Erected by the Dean-Parker Chapter, National Chapter Daughters of the Union 1861-1865, Inc. in July 1998

Original Section

Camp Nelson National Cemetery

On the crest of a small knoll, bordered by the magnificent Kentucky River Palisades, is the tranquil and beautiful Camp Nelson National Cemetery. A lot of history lies sleeping within the stone walls; some of it from over a hundred fifty years ago.

The National Cemetery had its beginnings in the middle stages of the War Between the States. On a high bluff overlooking the Kentucky river on the Jessamine County side, an earthen breastwork was developed as a protective fort.

1,247 Unknown Soldiers are laid to rest at Camp Nelson National Cemetery. These fallen heroes are marked by simple square markers in the original section of the cemetery. All but forgotten, they deserve to be remembered and honored.

Project 1247 was established to remember and honor the lives of those 1,247 who, although unknown, are not to be forgotten; it is a special effort to ensure all these veteran’s markers are covered with a wreath during this year’s National Wreaths Across America Day Ceremony. Please join us in making this special Project a reality.

We are asking that you become involved with Project 1247 by organizing friends and associates to sponsor Remembrance Wreaths for the 1,247 Unknowns at Camp Nelson National Cemetery.

We need your assistance. Individuals and groups with Civil War History interests can play a significant role in recruitment of sponsors; your participation will play an important role as we:

Remember Honor Teach

Recognition of your participation in Project 1247 will be posted on this website.

Donations of any amount are appreciated. Each wreath sponsorship is $15.00. However, the Wreaths Across America 3 for 2 Program for which Project 1247 is affiliated, provides for an additional wreath for every two wreaths sponsored. By organizing and sponsoring 832 wreaths we will receive 1,248 Remembrance Wreaths for the 1,247 Unknowns and a wreath for the Civil War Memorial at Camp Nelson National Cemetery.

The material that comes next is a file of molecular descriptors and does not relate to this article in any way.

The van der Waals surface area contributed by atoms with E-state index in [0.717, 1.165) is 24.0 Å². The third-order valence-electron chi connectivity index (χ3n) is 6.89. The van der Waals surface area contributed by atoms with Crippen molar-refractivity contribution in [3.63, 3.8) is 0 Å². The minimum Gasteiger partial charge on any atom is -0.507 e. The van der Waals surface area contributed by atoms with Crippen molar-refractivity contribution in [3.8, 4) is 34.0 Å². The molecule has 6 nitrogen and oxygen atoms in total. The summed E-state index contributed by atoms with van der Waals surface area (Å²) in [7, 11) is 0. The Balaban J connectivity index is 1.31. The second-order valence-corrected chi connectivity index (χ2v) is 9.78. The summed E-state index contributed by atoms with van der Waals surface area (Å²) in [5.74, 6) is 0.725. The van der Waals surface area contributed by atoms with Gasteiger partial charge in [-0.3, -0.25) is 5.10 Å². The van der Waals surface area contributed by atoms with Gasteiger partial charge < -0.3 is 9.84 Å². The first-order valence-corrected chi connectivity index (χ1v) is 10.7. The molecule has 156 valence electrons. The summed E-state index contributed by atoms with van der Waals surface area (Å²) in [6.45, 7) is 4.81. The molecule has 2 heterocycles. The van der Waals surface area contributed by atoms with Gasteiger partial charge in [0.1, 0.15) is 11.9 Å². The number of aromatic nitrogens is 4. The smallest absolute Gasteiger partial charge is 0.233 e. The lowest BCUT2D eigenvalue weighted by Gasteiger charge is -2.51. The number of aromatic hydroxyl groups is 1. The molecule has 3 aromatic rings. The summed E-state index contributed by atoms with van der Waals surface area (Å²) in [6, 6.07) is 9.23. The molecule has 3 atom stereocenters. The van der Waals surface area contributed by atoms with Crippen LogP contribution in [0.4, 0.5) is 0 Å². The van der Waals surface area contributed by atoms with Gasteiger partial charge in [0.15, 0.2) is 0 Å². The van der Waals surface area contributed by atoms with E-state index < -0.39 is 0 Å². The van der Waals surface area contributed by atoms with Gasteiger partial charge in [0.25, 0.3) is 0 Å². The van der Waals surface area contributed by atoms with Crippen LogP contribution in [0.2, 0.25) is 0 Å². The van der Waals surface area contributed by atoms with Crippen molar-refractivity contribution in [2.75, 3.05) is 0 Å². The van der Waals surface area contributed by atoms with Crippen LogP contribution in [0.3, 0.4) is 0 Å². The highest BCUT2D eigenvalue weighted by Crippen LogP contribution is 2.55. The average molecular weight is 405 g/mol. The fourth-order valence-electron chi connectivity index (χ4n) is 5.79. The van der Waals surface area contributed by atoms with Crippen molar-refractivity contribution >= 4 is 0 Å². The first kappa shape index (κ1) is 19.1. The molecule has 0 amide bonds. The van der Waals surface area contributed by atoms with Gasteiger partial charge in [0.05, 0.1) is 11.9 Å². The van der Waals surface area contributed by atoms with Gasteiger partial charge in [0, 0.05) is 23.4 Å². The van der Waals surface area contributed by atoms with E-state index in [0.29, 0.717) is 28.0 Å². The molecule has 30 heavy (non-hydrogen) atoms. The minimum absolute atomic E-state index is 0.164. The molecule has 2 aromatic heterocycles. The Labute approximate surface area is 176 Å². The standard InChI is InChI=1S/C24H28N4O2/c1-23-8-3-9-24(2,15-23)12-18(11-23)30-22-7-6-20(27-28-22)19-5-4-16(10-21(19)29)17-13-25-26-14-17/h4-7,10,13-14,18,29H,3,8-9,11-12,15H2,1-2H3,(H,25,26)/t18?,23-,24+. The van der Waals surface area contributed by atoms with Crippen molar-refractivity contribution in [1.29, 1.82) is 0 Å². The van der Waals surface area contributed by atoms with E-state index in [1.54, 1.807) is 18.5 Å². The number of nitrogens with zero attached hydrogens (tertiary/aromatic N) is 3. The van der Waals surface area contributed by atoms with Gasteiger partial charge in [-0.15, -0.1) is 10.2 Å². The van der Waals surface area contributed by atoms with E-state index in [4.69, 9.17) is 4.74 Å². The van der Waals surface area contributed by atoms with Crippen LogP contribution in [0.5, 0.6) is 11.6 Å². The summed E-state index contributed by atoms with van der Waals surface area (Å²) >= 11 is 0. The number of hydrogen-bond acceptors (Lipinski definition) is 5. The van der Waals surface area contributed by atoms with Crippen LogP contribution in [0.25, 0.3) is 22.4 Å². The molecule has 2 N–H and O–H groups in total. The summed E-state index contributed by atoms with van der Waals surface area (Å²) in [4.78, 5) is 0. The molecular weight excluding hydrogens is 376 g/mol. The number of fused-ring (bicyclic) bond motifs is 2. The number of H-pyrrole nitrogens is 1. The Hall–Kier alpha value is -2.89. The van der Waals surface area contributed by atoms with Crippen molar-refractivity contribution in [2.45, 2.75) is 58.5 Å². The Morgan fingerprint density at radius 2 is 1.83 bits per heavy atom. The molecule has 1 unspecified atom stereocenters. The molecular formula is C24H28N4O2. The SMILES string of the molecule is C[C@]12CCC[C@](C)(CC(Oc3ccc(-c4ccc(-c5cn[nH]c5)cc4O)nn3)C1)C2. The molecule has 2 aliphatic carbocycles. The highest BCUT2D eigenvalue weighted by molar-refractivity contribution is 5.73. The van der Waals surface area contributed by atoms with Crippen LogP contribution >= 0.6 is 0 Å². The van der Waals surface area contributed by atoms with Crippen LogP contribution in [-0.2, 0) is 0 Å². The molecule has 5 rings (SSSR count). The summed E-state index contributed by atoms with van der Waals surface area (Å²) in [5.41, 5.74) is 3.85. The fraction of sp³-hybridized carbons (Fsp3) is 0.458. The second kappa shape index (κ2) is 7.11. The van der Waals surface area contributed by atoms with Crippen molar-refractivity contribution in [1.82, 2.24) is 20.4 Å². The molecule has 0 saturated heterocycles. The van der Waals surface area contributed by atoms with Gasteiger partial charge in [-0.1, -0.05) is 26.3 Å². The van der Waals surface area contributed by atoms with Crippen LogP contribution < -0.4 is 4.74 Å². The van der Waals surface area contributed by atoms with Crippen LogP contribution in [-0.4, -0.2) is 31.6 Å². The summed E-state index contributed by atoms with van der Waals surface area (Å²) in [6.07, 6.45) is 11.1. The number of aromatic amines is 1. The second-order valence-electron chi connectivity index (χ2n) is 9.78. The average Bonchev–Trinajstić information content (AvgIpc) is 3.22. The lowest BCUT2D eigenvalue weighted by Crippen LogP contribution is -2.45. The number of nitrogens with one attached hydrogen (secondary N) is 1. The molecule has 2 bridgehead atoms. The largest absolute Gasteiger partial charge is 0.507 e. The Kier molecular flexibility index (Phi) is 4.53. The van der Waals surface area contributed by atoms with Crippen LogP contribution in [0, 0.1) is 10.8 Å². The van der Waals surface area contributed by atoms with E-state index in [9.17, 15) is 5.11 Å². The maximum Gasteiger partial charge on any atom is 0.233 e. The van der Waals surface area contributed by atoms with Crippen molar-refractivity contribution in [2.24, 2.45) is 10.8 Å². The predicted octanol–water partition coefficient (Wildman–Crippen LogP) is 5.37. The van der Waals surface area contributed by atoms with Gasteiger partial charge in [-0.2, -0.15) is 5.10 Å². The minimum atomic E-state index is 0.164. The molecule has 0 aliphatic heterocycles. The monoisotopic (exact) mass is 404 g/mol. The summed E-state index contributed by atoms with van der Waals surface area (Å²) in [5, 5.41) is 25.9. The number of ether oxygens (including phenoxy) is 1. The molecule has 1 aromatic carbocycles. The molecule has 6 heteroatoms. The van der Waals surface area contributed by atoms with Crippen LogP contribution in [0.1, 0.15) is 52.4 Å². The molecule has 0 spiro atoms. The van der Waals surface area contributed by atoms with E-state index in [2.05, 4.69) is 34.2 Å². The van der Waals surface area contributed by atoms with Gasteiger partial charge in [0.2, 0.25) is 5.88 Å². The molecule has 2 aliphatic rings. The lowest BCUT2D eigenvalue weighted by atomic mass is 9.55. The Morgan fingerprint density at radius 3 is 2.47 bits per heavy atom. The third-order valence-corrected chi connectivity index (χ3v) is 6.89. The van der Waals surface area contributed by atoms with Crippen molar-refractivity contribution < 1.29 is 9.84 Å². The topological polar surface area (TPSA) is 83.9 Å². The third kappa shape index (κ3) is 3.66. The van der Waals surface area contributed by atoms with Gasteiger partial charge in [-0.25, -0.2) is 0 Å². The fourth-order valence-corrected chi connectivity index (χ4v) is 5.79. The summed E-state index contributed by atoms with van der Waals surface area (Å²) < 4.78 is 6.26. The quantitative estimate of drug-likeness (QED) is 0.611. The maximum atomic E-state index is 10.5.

Camp Nelson Civil War History

During the Civil War, Camp Nelson had an important role in supplying the U.S. Army, caring for the sick and wounded and acting as an enlistment station for African-American soldiers.

The post was established in 1863 and contained numerous shops for blacksmith work and the construction of wagons and ambulances, as well as, buildings for storing supplies and artillery equipment.

Camp Nelson included barracks, headquarters buildings and a seven hundred bed hospital. There were three types of medical facilities on the post: a hospital for military prisoners; an acute general hospital; and a rehabilitation unit.

“THE CAMP NELSON CIVIL WAR SITE is located along US 27 in extreme southern Jessamine County, Kentucky about five miles south of Nicholasville. The original camp covered 4,000 acres with some 300 buildings and fortifications. The Union Army turned the rolling pasture land of Jessamine County into an enormous base of operations. All the buildings, save an officers' quarters, were dismantled and sold following the closure of the base.

This immense complex was sandwiched between the natural defenses of the palisades that rise over 400 feet from the Kentucky River and Hickman Creek to the south, east and west. The northern boundary of Camp Nelson was protected by a line of eight earthen fortifications and breastworks. Another fort, Fort Bramlette was constructed on a hill south of the main complex where it overlooked the Kentucky River and Hickman Creek. Watch could be kept for any enemy force that might attempt to attack the depot from the rear.”